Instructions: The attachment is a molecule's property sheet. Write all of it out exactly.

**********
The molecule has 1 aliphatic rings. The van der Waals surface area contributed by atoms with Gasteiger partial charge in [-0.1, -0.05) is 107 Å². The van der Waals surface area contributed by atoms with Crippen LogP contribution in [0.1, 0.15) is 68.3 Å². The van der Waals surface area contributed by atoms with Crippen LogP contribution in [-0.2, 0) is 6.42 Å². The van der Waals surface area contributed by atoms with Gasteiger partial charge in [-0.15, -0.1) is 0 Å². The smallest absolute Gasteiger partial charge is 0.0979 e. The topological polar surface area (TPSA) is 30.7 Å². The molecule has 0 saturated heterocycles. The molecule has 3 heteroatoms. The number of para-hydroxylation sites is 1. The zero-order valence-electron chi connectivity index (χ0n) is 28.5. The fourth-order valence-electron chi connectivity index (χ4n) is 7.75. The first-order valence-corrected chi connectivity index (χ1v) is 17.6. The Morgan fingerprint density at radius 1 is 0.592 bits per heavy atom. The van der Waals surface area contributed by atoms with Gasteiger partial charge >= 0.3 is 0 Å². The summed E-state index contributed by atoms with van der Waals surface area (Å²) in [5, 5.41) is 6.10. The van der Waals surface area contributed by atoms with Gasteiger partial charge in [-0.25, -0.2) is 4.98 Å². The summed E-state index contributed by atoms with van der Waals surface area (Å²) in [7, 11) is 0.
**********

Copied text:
The molecule has 1 aliphatic rings. The van der Waals surface area contributed by atoms with Gasteiger partial charge in [-0.1, -0.05) is 107 Å². The van der Waals surface area contributed by atoms with Crippen LogP contribution in [0.1, 0.15) is 68.3 Å². The van der Waals surface area contributed by atoms with Crippen LogP contribution in [-0.2, 0) is 6.42 Å². The van der Waals surface area contributed by atoms with Gasteiger partial charge in [-0.15, -0.1) is 0 Å². The smallest absolute Gasteiger partial charge is 0.0979 e. The topological polar surface area (TPSA) is 30.7 Å². The molecule has 0 saturated heterocycles. The molecule has 3 heteroatoms. The number of para-hydroxylation sites is 1. The zero-order valence-electron chi connectivity index (χ0n) is 28.5. The fourth-order valence-electron chi connectivity index (χ4n) is 7.75. The first-order valence-corrected chi connectivity index (χ1v) is 17.6. The Morgan fingerprint density at radius 1 is 0.592 bits per heavy atom. The van der Waals surface area contributed by atoms with Gasteiger partial charge >= 0.3 is 0 Å². The summed E-state index contributed by atoms with van der Waals surface area (Å²) in [5, 5.41) is 6.10. The van der Waals surface area contributed by atoms with Gasteiger partial charge in [-0.25, -0.2) is 4.98 Å². The summed E-state index contributed by atoms with van der Waals surface area (Å²) in [7, 11) is 0.